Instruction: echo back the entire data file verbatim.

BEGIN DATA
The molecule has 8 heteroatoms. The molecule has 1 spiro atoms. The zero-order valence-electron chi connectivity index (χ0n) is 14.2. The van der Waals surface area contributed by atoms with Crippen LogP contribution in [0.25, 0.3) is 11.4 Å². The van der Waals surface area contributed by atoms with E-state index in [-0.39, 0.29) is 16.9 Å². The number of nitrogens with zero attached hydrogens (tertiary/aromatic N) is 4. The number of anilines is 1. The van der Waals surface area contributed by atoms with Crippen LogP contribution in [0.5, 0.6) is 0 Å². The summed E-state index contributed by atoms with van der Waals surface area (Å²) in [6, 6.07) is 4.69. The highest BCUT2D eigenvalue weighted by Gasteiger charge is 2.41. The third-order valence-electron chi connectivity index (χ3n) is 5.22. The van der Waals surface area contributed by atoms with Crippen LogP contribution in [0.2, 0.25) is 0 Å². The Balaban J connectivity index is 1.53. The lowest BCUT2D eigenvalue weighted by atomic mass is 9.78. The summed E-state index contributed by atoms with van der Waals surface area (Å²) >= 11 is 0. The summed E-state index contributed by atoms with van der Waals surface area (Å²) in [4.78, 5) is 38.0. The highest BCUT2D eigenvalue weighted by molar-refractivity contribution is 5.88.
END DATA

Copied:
The molecule has 8 heteroatoms. The molecule has 1 spiro atoms. The zero-order valence-electron chi connectivity index (χ0n) is 14.2. The van der Waals surface area contributed by atoms with Crippen LogP contribution in [0.25, 0.3) is 11.4 Å². The van der Waals surface area contributed by atoms with E-state index in [-0.39, 0.29) is 16.9 Å². The number of nitrogens with zero attached hydrogens (tertiary/aromatic N) is 4. The number of anilines is 1. The van der Waals surface area contributed by atoms with Crippen LogP contribution in [0.5, 0.6) is 0 Å². The summed E-state index contributed by atoms with van der Waals surface area (Å²) in [6, 6.07) is 4.69. The highest BCUT2D eigenvalue weighted by Gasteiger charge is 2.41. The third-order valence-electron chi connectivity index (χ3n) is 5.22. The van der Waals surface area contributed by atoms with Crippen LogP contribution in [0.2, 0.25) is 0 Å². The Balaban J connectivity index is 1.53. The lowest BCUT2D eigenvalue weighted by atomic mass is 9.78. The summed E-state index contributed by atoms with van der Waals surface area (Å²) >= 11 is 0. The summed E-state index contributed by atoms with van der Waals surface area (Å²) in [4.78, 5) is 38.0. The highest BCUT2D eigenvalue weighted by molar-refractivity contribution is 5.88.